NOSTRADAMUS, ASTROLOGY AND THE BIBLE
SUBSTUDY "WORLD WAR II"
Comment Nostradamus a-t-il entrevu l'avenir de l'Europe?
(K.E. Krafft, Brussels, 1941 [1940])
- T.W.M. van Berkel -

Nederlandse versie
 
See also:
Cover Comment Nostradamus a-t-til entrevu

Comment Nostradamus a-t-il entrevu l'avenir de l'Europe? 
In April 1941, Snellew publishers in Brussels published Comment Nostradamus a-t-il entrevu l'avenir de l'Europe?, the French translation of Nostradamus sieht die Zukunft Europas, a national-socialist propagandistic comment upon the Centuries by which the French-speaking people in Belgium and Switzerland had to be influenced as well as the people in France. Nostradamus sieht die Zukunft Europas was written between May 28 and June 30, 1940, by the Swiss astrologer/statistician Karl Ernst Krafft (Basel, 1900 - Buchenwald, 1945), by order of the German Ministry of Foreign Affairs, represented by dr. Werner Wilmanns, in charge of the Inf IV section. At most lately August 19, 1940, the final German source text was completed. Next, translations were made.[1]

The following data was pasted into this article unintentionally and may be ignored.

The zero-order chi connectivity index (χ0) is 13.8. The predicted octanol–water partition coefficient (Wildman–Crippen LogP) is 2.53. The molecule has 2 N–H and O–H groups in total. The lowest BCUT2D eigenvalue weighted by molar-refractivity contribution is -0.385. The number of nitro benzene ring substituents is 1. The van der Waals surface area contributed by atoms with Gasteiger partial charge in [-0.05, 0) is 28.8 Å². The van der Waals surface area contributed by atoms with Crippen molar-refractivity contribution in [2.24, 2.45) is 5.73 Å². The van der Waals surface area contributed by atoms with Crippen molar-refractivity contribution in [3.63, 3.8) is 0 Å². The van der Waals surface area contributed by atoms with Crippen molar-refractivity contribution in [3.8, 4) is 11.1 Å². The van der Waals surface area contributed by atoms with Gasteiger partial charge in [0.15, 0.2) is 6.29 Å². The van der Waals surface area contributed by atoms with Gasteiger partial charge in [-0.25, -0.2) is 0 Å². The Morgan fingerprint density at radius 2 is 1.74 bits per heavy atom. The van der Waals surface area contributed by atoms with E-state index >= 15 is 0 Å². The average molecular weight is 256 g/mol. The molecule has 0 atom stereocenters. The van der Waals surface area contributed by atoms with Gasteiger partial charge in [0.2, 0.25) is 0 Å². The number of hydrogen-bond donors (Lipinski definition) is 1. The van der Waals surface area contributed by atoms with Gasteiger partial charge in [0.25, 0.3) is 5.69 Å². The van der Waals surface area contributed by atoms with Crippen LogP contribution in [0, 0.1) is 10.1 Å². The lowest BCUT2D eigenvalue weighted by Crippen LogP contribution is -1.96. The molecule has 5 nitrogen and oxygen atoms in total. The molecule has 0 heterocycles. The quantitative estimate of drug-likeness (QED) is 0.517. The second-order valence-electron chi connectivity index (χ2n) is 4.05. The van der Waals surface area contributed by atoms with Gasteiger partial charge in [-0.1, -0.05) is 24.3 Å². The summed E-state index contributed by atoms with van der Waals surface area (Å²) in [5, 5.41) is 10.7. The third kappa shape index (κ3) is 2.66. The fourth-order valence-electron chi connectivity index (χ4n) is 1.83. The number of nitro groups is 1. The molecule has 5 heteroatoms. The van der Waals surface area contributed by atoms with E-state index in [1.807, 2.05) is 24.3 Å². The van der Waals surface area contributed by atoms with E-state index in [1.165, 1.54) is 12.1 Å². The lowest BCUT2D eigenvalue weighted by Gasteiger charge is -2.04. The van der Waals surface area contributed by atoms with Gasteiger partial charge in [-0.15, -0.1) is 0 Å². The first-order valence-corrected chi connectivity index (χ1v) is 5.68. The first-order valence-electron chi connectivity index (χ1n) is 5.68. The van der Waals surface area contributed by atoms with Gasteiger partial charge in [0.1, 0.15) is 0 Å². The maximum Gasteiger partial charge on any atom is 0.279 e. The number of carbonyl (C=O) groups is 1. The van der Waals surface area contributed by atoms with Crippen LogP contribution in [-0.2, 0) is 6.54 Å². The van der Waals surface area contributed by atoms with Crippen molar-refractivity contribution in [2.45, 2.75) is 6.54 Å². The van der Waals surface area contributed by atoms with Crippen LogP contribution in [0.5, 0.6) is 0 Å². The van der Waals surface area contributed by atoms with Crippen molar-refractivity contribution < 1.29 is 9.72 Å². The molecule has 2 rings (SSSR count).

Most likely, the French translation of Nostradamus sieht die Zukunft Europas was made by Krafft himself. In his letter of August 20, 1940, which accompanied the sending of copies of Nostradamus sieht die Zukunft Europas, meant for abroad, the author, Simon, for quality reasons recommended to have Nostradamus sieht die Zukunft Europas translated abroad. He also wrote that Krafft, who had sufficient knowledge of the French language, would made the French translation of Nostradamus sieht die Zukunft Europas.
In 1941, Krafft announced the publication of Comment Nostradamus a-t-il entrevu l'avenir de l'Europe? in a circular letter. He wrote that he finished this study on Nostradamus in the autumn of the preceding year and that publication had been delayed. Simon's letter, however, implicates that at most lately August 19, 1940, the final version of Nostradamus sieht die Zukunft Europas was completed, which would serve as a source text for the translations. Krafft's French translation of Nostradamus sieht die Zukunft Europas can be dated by means of the mentioning in the Principales publications de même auteur and the Notes bibliographiques of a photocopy of a 1568-Lyon-edition of the Centuries, to which an alphabetical index of quatrains was added and which edition was not for sale. This photocopy, which in this article is named: the 1940-Krafft-copy, was published in Frankfurt an Main in October - November 1940, in a limited edition of 299 copies, not for sale. This means that Krafft, when he wrote that he finished his study on Nostradamus by autumn 1940, actually referred to the finishing of his translation. Next to his list in